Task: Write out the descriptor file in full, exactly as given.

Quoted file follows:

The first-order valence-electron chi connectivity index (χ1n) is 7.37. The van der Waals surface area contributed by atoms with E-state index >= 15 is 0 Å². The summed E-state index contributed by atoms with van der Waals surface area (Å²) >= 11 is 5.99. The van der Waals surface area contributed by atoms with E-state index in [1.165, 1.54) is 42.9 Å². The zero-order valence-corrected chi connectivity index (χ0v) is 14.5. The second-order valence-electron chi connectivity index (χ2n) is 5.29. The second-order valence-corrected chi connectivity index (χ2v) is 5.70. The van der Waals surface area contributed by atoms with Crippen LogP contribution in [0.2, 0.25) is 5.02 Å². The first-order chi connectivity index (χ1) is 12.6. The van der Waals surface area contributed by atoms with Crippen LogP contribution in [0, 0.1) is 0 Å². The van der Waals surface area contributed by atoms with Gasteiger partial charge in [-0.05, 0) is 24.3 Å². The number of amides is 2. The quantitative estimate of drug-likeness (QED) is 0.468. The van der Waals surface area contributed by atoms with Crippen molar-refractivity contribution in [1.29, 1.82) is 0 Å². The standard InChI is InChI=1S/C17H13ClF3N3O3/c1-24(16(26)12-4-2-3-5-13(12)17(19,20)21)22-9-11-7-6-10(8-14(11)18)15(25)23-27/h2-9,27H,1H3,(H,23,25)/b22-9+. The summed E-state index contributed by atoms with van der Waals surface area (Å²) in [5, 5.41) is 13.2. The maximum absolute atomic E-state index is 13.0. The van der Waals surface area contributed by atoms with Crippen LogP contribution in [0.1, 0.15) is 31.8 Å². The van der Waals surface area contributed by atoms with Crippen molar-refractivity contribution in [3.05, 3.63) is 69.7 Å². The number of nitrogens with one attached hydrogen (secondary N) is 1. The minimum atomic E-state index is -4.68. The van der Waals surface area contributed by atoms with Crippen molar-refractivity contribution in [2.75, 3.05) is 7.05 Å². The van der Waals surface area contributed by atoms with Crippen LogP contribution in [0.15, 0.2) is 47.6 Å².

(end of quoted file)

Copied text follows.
The first-order valence-electron chi connectivity index (χ1n) is 7.37. The van der Waals surface area contributed by atoms with E-state index >= 15 is 0 Å². The summed E-state index contributed by atoms with van der Waals surface area (Å²) >= 11 is 5.99. The van der Waals surface area contributed by atoms with E-state index in [1.165, 1.54) is 42.9 Å². The zero-order valence-corrected chi connectivity index (χ0v) is 14.5. The second-order valence-electron chi connectivity index (χ2n) is 5.29. The second-order valence-corrected chi connectivity index (χ2v) is 5.70. The van der Waals surface area contributed by atoms with Crippen LogP contribution in [0.2, 0.25) is 5.02 Å². The first-order chi connectivity index (χ1) is 12.6. The van der Waals surface area contributed by atoms with Crippen LogP contribution in [0, 0.1) is 0 Å². The van der Waals surface area contributed by atoms with Gasteiger partial charge in [-0.05, 0) is 24.3 Å². The number of amides is 2. The quantitative estimate of drug-likeness (QED) is 0.468. The van der Waals surface area contributed by atoms with Crippen molar-refractivity contribution in [1.29, 1.82) is 0 Å². The standard InChI is InChI=1S/C17H13ClF3N3O3/c1-24(16(26)12-4-2-3-5-13(12)17(19,20)21)22-9-11-7-6-10(8-14(11)18)15(25)23-27/h2-9,27H,1H3,(H,23,25)/b22-9+. The summed E-state index contributed by atoms with van der Waals surface area (Å²) in [5, 5.41) is 13.2. The maximum absolute atomic E-state index is 13.0. The van der Waals surface area contributed by atoms with Crippen LogP contribution in [0.1, 0.15) is 31.8 Å². The van der Waals surface area contributed by atoms with Crippen molar-refractivity contribution in [3.05, 3.63) is 69.7 Å². The number of nitrogens with one attached hydrogen (secondary N) is 1. The minimum atomic E-state index is -4.68. The van der Waals surface area contributed by atoms with Crippen molar-refractivity contribution in [2.75, 3.05) is 7.05 Å². The van der Waals surface area contributed by atoms with Crippen LogP contribution in [0.15, 0.2) is 47.6 Å².